Learning to Love Reading

A love for reading is caught, not necessarily taught. It is similar to a love of basketball or a love of sushi. A number of factors go into your child’s enthusiasm for reading: the opportunities they are presented, the confidence and knowledge gained from the experience, and the emotional needs that are being met through the experience.

It’s reading time! My little boy and I crawl into bed together. I have an array of books on my nightstand. I let him have the important job of picking what book we read together. At this point in his life, reading is not about the words on the page. It is about the experience of being snuggled up with Mom or Dad, about seeing interesting things on the pictures, asking questions, being entertained, and providing fuel for his fertile imagination. I point to the words on the page as I read. He is developing a confidence about how to handle books, understanding the fact that the clumped together letters on the page translate into meaning that explains the pictures he sees. Reading may not have been his first choice, just as carrots may not be his first choice in food. But over time, as I expose him to the world of reading, I often have trouble getting him to stop!

Reading to your child aloud is the single most important factor in literary success for a child. The number of books a child has in her home is a great indicator of how well she will do in school. That doesn’t mean you have to be rich. Libraries can be a great resource. Trips to the library can be as exciting to your child as going out for ice cream, and they can come home with new and priceless treasures each time. Whatever you do, make sure reading time is an enjoyable experience for both you and your child. Let him catch you reading to yourself when you could be doing something else. He will picture himself getting to read big books when he gets older.

Notice what interests your child. Where do your child’s intelligences lie? According to Howard Gardner, there are eight different types of intelligences: body smart, people smart, word smart, number smart, nature smart, self smart, music smart, and picture smart. If your child is more of a people person, you might choose books that are more character-driven, ones that are about relationships. If your child has naturalistic tendencies, get her books about animals in their natural habitat or activities like cooking, fishing, or gardening. If at all possible, choose books that relate to his world, like ones that are based on movies he’s seen or based on activities your family enjoys. A very gifted young boy refused to read until his parents started letting him read instruction manuals! Test your child’s interests by exposing him to lots of different reading materials. You may be surprised at what motivates him.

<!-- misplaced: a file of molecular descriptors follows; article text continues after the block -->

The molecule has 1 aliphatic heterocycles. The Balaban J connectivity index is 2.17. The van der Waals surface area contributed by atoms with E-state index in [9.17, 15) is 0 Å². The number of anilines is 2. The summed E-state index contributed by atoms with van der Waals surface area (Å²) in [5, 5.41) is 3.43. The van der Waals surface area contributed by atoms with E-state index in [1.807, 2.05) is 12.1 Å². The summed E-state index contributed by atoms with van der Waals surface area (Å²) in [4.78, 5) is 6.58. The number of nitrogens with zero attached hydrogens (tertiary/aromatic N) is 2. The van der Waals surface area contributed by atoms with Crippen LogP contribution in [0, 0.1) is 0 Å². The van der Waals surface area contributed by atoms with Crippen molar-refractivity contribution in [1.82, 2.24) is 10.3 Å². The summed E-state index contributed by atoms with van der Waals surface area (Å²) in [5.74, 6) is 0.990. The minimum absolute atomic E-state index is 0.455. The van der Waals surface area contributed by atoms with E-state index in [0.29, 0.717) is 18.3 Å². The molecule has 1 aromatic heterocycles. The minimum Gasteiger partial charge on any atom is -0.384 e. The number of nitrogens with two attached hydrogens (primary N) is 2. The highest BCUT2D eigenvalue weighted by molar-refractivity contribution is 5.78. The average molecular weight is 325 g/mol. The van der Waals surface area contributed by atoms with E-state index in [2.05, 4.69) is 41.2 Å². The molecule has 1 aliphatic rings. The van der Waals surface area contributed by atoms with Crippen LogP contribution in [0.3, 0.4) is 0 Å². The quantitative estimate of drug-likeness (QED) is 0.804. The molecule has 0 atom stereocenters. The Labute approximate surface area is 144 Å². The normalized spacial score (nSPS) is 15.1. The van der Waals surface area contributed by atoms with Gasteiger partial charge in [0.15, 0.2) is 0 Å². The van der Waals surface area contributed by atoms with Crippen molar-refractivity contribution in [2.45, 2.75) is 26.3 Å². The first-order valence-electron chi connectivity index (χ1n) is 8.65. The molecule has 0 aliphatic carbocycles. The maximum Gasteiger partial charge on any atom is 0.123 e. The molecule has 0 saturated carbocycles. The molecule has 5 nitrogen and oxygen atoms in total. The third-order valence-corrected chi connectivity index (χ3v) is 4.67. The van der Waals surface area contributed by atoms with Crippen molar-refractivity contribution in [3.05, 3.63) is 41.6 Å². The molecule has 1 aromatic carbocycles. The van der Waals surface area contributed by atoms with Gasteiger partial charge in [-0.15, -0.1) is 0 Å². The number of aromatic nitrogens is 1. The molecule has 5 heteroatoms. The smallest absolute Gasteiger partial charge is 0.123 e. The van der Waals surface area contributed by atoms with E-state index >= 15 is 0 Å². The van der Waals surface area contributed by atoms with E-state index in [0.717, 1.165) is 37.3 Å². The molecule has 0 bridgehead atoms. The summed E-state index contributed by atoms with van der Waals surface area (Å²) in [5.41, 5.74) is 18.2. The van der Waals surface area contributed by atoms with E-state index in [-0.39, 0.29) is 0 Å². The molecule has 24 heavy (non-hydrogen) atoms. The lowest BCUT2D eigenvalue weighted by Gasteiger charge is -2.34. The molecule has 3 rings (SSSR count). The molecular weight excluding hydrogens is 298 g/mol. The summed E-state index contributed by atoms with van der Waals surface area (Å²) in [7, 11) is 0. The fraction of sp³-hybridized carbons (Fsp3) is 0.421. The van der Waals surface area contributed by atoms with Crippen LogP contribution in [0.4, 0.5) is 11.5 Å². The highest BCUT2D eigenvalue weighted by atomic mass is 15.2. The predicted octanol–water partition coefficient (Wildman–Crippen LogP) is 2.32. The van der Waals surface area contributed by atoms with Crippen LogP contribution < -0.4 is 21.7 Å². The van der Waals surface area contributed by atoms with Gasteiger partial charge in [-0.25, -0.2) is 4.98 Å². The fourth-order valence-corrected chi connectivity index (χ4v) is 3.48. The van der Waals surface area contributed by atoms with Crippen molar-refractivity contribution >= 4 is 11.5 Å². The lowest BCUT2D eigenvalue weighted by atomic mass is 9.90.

One public school had the audacious idea of refusing to force kids to read. They presented opportunities for children to read whenever they could, but they got tired of ramming it down their throats- so they simple stopped doing it. An amazing thing happened. That school had all their pupils reading by age eight. The kids were excited about reading and their successful experiences helped to fuel that excitement. You will not need to force your child to read if you consistently provide them with happy opportunities to enjoy reading.